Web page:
Predictions for Reinventing ERP in the Coming Years

Reinventing the monolithic ERP system is not going to happen overnight, but it is happening. What if you could predict what ERP changes would happen in 2016 or 2017?

Having a crystal ball to take a look into the future is possible with independent research from Gartner. Their research – Predicts 2013: Reinventing the Roles of ERP and Application Suites– takes a look at disruptive forces on the ERP system as a whole.

Take a look at some of the key findings:

“By 2016, over 70% of companies will utilize ERP applications embedded with social networking technology.*”

“By 2016, the devolution of monolithic ERP will result in at least 30% of ERP implementations being deployed in a federated manner.*”

“By 2016, at least 50% of organizations will deploy their ERP applications to users via a post-PC environment.*”

“By 2017, in-memory-based ERP applications will become the default expectation of Global 2000 organizations.*”

CIOs and application leaders need to be aware of these changes and their implications to strategic planning. We want our clients to have access to the most appropriate, best-in-breed solutions for their business concerns. We seek to help you, in the midst of the shifts above, find a balance between implementing a system quickly for the wrong reasons versus a too-slow, monolithic approach that misses opportunities.

Gartner’s research includes recommendations. Some may be of use to your company as you balance strategic planning with immediate application demands. We include our take on each recommendation:

Recommendation 1

Use a Pace-Layered Application Strategy, which is something Gartner established in 2010, to determine your ERP footprint, because one size no longer fits all. This also means balancing the IT strategy with the pressing needs of another department. While ERP strategy should not be only an IT function, those technical roles can help guide the decision making process.

Recommendation 2

Build a long-term total cost of ownership (TCO) model to compare the overall costs of software as a service (SaaS) versus other options, and don’t get overexcited by promises of easy implementation and low maintenance. We really like this recommendation as it means taking a step back and carefully evaluating your businesses current and future needs. Just because an ERP platform appears to have all the functionality you need, you still need to make sure. Work with a company that will help you with the software selection process. Make sure the ERP system will truly improve your company.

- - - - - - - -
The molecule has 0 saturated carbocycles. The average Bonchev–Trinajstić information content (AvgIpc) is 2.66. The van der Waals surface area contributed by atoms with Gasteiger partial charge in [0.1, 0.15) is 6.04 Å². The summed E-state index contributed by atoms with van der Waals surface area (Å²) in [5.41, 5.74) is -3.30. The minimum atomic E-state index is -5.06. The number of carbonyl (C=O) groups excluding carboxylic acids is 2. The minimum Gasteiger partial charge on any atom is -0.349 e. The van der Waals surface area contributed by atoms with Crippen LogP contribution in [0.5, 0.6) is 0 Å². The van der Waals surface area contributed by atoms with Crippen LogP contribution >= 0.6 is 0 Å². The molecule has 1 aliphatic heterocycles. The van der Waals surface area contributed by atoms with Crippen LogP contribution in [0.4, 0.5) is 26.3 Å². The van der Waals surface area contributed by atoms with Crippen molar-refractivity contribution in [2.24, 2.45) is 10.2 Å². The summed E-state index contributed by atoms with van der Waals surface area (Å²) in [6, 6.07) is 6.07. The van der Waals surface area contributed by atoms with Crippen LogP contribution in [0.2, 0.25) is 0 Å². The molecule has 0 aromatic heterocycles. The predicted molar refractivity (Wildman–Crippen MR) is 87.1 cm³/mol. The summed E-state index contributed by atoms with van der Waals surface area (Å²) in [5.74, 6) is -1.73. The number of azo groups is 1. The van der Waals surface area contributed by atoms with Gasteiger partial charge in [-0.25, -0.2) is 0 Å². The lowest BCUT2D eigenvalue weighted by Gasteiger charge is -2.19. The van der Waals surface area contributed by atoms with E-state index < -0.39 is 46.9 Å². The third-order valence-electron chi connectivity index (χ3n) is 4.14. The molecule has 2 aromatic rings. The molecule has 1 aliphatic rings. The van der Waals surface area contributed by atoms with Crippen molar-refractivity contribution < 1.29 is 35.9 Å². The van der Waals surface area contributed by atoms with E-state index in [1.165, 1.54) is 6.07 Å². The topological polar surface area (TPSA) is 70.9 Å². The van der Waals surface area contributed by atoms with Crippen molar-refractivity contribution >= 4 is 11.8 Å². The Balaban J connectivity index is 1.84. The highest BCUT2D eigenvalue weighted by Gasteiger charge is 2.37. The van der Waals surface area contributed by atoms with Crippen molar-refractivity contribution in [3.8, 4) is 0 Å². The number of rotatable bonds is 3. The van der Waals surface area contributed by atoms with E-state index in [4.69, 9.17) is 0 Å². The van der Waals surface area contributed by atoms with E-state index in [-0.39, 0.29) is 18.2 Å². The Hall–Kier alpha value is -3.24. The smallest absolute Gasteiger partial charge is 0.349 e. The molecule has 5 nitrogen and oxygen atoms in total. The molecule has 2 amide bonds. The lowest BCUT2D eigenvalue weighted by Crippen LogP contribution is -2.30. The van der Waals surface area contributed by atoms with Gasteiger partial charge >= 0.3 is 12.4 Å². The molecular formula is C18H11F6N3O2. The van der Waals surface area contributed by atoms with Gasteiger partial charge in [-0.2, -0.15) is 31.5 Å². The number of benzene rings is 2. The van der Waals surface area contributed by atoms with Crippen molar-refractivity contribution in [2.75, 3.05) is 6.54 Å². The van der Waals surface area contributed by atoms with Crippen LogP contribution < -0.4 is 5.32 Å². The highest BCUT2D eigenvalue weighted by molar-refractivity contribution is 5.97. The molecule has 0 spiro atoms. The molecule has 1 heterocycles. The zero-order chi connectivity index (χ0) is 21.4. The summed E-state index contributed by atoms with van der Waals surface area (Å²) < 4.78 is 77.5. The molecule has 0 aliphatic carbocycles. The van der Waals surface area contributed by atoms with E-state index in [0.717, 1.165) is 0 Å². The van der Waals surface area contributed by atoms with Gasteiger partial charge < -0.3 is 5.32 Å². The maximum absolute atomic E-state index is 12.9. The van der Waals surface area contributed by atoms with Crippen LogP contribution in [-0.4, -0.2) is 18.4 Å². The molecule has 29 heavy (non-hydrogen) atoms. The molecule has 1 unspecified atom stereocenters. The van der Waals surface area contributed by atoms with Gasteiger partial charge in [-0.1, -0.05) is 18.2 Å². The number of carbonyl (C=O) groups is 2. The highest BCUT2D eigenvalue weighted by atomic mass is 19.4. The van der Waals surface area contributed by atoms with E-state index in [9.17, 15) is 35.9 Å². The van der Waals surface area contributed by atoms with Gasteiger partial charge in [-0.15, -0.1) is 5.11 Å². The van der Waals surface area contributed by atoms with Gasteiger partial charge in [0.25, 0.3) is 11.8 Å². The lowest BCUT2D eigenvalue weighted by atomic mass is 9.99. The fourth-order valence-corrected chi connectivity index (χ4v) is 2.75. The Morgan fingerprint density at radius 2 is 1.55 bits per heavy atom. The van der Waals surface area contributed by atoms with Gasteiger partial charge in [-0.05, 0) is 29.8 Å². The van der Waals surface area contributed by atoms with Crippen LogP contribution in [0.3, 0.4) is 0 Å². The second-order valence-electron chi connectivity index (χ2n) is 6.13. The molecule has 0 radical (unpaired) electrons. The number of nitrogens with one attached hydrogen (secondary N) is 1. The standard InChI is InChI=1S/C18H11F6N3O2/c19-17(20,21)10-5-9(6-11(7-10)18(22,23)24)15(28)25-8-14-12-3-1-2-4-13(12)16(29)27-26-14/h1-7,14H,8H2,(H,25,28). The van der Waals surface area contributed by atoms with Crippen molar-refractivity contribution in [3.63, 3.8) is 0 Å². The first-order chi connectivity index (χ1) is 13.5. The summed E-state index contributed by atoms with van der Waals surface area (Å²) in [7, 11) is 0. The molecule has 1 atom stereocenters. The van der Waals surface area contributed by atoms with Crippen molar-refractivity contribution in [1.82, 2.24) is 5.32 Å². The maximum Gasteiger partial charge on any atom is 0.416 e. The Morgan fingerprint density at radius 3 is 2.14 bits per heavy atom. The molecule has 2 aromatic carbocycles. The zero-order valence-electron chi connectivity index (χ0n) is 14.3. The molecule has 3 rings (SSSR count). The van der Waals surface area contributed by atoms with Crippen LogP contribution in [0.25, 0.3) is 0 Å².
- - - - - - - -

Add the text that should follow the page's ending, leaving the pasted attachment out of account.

Recommendation 3

Evolve your mobile strategies toward the post-PC environment. Google recently changed its advertising rates on mobile, reflecting this growing trend of tablet and mobile usage. Take a look at what this means for you when determining the functionality of your ERP system. How easy is it for customers to reach you via mobile devices? How easy is it for your sales and field service to access critical ERP data on the road?

Recommendation 4

Understand the immediate and longer-term opportunities of in-memory computing on business applications and processes. Forbes published an article in May 2013 touting how in bound memory computing changes everything. Their calculations indicated that if you redesigned a data center with memory-based storage systems, you could store 40 times as much data in the same finite space. This will unlock big data capabilities on a new level.

What’s your take? Are you sold on mobile ERP? Will in-memory computing revolutionize data storage? What are your predictions for 2014 and beyond? Let us know!

Disclaimer: Gartner does not endorse any vendor, product or service depicted in its research publications, and does not advise technology users to select only those vendors with the highest ratings. Gartner research publications consist of the opinions of Gartner’s research organization and should not be construed as statements of fact. Gartner disclaims all warranties, expressed or implied, with respect to this research, including any warranties of merchantability or fitness for a particular purpose.

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